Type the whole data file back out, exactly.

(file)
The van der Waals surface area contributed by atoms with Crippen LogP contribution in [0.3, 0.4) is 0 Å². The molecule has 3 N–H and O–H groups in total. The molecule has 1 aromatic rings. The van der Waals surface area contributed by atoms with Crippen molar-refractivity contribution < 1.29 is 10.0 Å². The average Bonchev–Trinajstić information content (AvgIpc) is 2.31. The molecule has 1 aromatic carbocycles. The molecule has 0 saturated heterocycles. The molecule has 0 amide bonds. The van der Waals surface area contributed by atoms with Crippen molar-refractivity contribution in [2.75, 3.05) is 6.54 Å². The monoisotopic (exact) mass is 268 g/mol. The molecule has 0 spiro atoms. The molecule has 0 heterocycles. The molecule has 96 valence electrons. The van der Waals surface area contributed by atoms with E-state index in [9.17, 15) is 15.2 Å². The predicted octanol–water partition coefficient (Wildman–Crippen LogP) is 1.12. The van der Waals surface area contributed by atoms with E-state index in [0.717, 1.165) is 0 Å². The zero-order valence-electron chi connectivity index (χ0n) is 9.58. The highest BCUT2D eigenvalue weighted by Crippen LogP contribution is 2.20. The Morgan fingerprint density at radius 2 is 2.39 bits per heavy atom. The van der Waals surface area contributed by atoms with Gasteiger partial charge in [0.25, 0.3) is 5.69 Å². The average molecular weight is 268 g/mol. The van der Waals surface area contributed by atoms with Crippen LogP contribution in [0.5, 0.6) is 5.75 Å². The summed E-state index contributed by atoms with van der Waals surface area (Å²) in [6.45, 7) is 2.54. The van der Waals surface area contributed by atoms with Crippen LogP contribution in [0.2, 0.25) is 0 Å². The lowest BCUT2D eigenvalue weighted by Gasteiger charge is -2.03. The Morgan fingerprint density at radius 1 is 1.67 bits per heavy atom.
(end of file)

The van der Waals surface area contributed by atoms with Crippen LogP contribution in [0.3, 0.4) is 0 Å². The molecule has 3 N–H and O–H groups in total. The molecule has 1 aromatic rings. The van der Waals surface area contributed by atoms with Crippen molar-refractivity contribution < 1.29 is 10.0 Å². The average Bonchev–Trinajstić information content (AvgIpc) is 2.31. The molecule has 1 aromatic carbocycles. The molecule has 0 saturated heterocycles. The molecule has 0 amide bonds. The van der Waals surface area contributed by atoms with Crippen molar-refractivity contribution in [2.75, 3.05) is 6.54 Å². The monoisotopic (exact) mass is 268 g/mol. The molecule has 0 spiro atoms. The molecule has 0 heterocycles. The molecule has 96 valence electrons. The van der Waals surface area contributed by atoms with E-state index in [9.17, 15) is 15.2 Å². The predicted octanol–water partition coefficient (Wildman–Crippen LogP) is 1.12. The van der Waals surface area contributed by atoms with E-state index in [0.717, 1.165) is 0 Å². The zero-order valence-electron chi connectivity index (χ0n) is 9.58. The highest BCUT2D eigenvalue weighted by Crippen LogP contribution is 2.20. The Morgan fingerprint density at radius 2 is 2.39 bits per heavy atom. The van der Waals surface area contributed by atoms with Gasteiger partial charge in [0.25, 0.3) is 5.69 Å². The average molecular weight is 268 g/mol. The van der Waals surface area contributed by atoms with Crippen LogP contribution in [0.5, 0.6) is 5.75 Å². The summed E-state index contributed by atoms with van der Waals surface area (Å²) in [6.45, 7) is 2.54. The van der Waals surface area contributed by atoms with Crippen LogP contribution in [0.2, 0.25) is 0 Å². The lowest BCUT2D eigenvalue weighted by Gasteiger charge is -2.03. The Morgan fingerprint density at radius 1 is 1.67 bits per heavy atom.